Edmund Hull, the first ambassador-in-residence at the Woodrow Wilson School of Public and International Affairs, recently gave a lecture on "The War on Terror: Who's Winning?" A 1971 graduate of the Wilson School, Hull served as U.S. ambassador to Yemen from 2001 to 2004 and has more than 30 years of experience in the Middle East. His appointment is part of an effort by the Wilson School as it celebrates its 75th anniversary to further globalize its outlook and curriculum.
Below left: Hull spoke to a full room in 16 Robertson Hall.
Photos: John Jameson
Recounting the Wilson School's 75 years 'in the nation's service'
Posted October 24, 2005; 03:30 p.m.
As part of this year's 75th anniversary celebration, the Woodrow Wilson School of Public and International Affairs has published a book tracing its history.
"In the Nation's Service: 75 Years at the Woodrow Wilson School" was written by Barton Gellman, a 1982 graduate of the school who is a special projects reporter at The Washington Post, and Beth English, a research associate at the school's Liechtenstein Institute on Self-Determination. It was produced by the Office of Communications.
According to the book:
• In 1929 the class of 1903 donated funds for the creation of a memorial to Woodrow Wilson, an 1879 Princeton graduate who became Princeton's president in 1902, governor of New Jersey in 1911 and president of the United States in 1913.
• Princeton trustees unanimously approved a proposal to create the School of Public and International Affairs in 1930. It was intended to focus on preparing undergraduates for careers in public service, with students completing an interdisciplinary course of study in history, economics, politics and modern languages.
• As early as 1935, University trustees had endorsed a plan to rename the school after Woodrow Wilson. But they could go no further without raising the funds for an endowment to ensure long-term solvency. Following the Depression and World War II, donations began increasing, and a University development effort following the war earmarked $2 million to expand and rename the school.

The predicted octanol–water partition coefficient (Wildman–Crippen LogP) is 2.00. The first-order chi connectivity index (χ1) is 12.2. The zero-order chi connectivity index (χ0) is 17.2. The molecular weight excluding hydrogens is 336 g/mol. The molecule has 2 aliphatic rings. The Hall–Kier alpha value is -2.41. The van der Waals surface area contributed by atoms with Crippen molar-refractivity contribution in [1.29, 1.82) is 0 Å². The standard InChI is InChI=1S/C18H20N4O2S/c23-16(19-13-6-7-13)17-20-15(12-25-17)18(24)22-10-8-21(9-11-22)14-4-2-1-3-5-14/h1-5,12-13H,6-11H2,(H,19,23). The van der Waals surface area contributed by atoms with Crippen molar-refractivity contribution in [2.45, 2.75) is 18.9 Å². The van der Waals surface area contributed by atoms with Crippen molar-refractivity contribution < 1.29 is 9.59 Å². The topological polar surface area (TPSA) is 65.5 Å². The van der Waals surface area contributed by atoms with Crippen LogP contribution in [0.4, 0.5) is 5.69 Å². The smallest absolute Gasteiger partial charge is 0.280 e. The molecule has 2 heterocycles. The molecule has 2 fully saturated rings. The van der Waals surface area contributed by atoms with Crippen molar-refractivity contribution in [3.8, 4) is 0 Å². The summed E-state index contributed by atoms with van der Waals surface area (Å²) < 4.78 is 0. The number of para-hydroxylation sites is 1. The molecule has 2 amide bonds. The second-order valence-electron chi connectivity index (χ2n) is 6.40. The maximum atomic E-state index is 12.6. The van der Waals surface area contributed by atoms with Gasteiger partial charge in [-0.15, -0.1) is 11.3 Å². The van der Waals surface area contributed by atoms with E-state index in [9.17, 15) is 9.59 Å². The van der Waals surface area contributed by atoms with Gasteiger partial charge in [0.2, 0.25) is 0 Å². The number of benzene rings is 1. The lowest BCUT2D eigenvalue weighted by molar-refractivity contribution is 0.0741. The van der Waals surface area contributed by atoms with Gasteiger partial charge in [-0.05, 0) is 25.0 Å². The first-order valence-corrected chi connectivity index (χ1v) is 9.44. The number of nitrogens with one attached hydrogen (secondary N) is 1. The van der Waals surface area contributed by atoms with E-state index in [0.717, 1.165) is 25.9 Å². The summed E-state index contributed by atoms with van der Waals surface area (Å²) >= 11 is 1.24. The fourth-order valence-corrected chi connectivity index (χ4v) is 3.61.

• In 1948, trustees named the school for Wilson and established a graduate program, which was designed in close collaboration with the government it intended to serve.
• In 1961, an anonymous donor provided $35 million to help the school
prepare a cadre of future leaders "to defend and extend freedom
throughout the world." It was the largest gift in Princeton's history
and among the largest to any American university at the time. The
school began planning for a "fundamental reorganization and bold
expansion" of its graduate curriculum, faculty, student body and
• The identities of the donors of the large gift for the school were revealed in 1973: Marie Robertson, whose father helped found the A&P grocery store company, and her husband, Charles Robertson, a member of Princeton's class of 1926. The building housing the school was renamed Robertson Hall in 1988.
• Throughout its history, a hallmark of the school has been its commitment to educational innovation, scholarly excellence and public service. The book recounts the school's responsiveness to the social, economic and political changes of the past 75 years, including descriptions of the people and events that have shaped the school's role. As current dean and 1980 school alumna Anne-Marie Slaughter puts it in the foreword: "The Wilson School community has always believed it can change the world, and growing older has only strengthened our commitment and our capacity."
More information on the Wilson School's 75th anniversary is